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Supreme Court takes up global warming for the first time

Thursday, November 30, 2006

(Photo)
Rep. Edward Markey, D-Mass., right, greeted lawyer Jim Cole outside the Supreme Court in Washington, D.C., Wednesday after a hearing regarding the regulation of greenhouse gases.
(Lauren Victoria Burke ~ Associated Press)
WASHINGTON -- The Supreme Court stepped carefully into the national debate over global warming Wednesday, asking how much harm would occur if the Environmental Protection Agency continues its refusal to regulate greenhouse gases from new vehicles.

In the first case about global warming to reach the high court, a lawyer for 12 states and 13 environmental groups pressed the justices to make the government act, saying the country faces grave environmental harm.

'A fuse on a bomb'

Inaction is like lighting "a fuse on a bomb," said James Milkey, an assistant attorney general for the state of Massachusetts.

Opening up an hour of arguments, Justice Antonin Scalia asked, "When is the predicted cataclysm?"

It's not cataclysmic, but rather "ongoing harm," Milkey replied.

Several justices questioned whether the states and environmental groups have met their legal burden to show they will be harmed by continued EPA inaction. Petitioners to courts must meet that threshold before the merits of a case may be addressed.

The Bush administration argued in court papers that the EPA lacks the power to regulate carbon dioxide as a pollutant under the Clean Air Act. Even if it had such authority, the EPA still would not use it at this point because of uncertainty surrounding the issue of global warming, the administration said.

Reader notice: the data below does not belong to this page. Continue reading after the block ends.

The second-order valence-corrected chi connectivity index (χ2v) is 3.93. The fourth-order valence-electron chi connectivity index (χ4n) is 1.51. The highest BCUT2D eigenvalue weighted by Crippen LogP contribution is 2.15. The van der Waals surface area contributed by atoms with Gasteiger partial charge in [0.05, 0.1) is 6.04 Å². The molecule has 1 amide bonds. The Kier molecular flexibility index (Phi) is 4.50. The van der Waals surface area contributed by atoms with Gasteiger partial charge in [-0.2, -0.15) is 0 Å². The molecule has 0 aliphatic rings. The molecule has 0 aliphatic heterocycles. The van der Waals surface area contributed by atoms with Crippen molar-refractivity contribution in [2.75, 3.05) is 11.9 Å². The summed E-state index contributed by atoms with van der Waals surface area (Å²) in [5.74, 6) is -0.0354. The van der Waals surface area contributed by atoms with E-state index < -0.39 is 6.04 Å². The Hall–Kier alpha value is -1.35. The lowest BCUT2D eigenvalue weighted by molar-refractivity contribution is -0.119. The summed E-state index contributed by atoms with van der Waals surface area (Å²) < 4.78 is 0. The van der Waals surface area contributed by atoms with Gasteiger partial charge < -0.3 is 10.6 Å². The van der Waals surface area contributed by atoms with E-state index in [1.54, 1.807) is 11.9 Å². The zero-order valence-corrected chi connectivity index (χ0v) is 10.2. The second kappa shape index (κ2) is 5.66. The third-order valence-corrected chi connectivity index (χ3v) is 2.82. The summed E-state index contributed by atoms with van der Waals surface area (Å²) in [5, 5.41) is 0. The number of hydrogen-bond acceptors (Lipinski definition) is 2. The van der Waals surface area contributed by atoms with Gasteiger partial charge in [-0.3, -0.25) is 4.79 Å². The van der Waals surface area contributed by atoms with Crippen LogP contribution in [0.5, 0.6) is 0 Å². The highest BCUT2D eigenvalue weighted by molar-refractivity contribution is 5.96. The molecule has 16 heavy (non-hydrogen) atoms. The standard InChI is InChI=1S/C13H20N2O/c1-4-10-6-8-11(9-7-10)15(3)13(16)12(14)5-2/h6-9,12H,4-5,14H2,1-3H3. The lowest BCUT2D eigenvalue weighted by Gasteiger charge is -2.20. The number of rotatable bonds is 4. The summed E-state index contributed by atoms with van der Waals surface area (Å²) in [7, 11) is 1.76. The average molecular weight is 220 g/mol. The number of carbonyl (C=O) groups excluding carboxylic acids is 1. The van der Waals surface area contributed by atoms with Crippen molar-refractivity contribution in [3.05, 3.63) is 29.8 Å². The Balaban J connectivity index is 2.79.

Global climate change is "a controversial phenomenon that is far from fully understood or defined," trade associations for car and truck makers and automobile dealers said in a court filing signed by former Solicitors General Theodore Olson and Kenneth Starr that backs the administration position.

Twelve states, mainly along the nation's Atlantic and Pacific coasts, three cities, a U.S. territory and 13 environmental groups are arguing that the EPA ignored the clear language of the Clean Air Act. Under the 1970 law, carbon dioxide is an air pollutant that threatens public health and the EPA must regulate it, they said.

Carbon dioxide is produced when fossil fuels such as oil and natural gas are burned. It is the principal "greenhouse" gas that many scientists believe is flowing into the atmosphere at an unprecedented rate, leading to a warming of the Earth and widespread ecological changes. One way to reduce those emissions is to have cleaner-burning cars.

"There are compelling reasons for the court to join the issue now," Massachusetts Attorney General Thomas Reilly said in a brief on behalf of the states, cities and environmental groups.

A federal appeals court in Washington, in a fractured decision in 2005, upheld the administration's position. The Supreme Court decided to take the case in June and is expected to rule before July.

Far-reaching effects

The court's decision could have far-reaching effects. A separate case involving the EPA's claim that the Clean Air Act similarly does not give it authority to regulate greenhouse gas emissions from power plants also is making its way through the federal courts.

Together, U.S. power plants and vehicles account for 15 percent of the world output of greenhouse gases, said David Doniger, counsel for the Natural Resources Defense Council, an environmental group involved in the Supreme Court case.

An association of electric utilities, the Utility Air Regulatory Group, opposes greenhouse gas regulation. But two individual power companies, Calpine Corp. and Entergy Corp., are on the other side.

"This case makes for strange bedfellows," Entergy said in its brief. The company said it has to be able to make plans 25 years in advance and that the EPA's current rules will not "stand the test of time."

Michigan, home of the U.S. auto industry, and eight other states are backing the EPA.

The case is Massachusetts v. Environmental Protection Agency, 05-1120.


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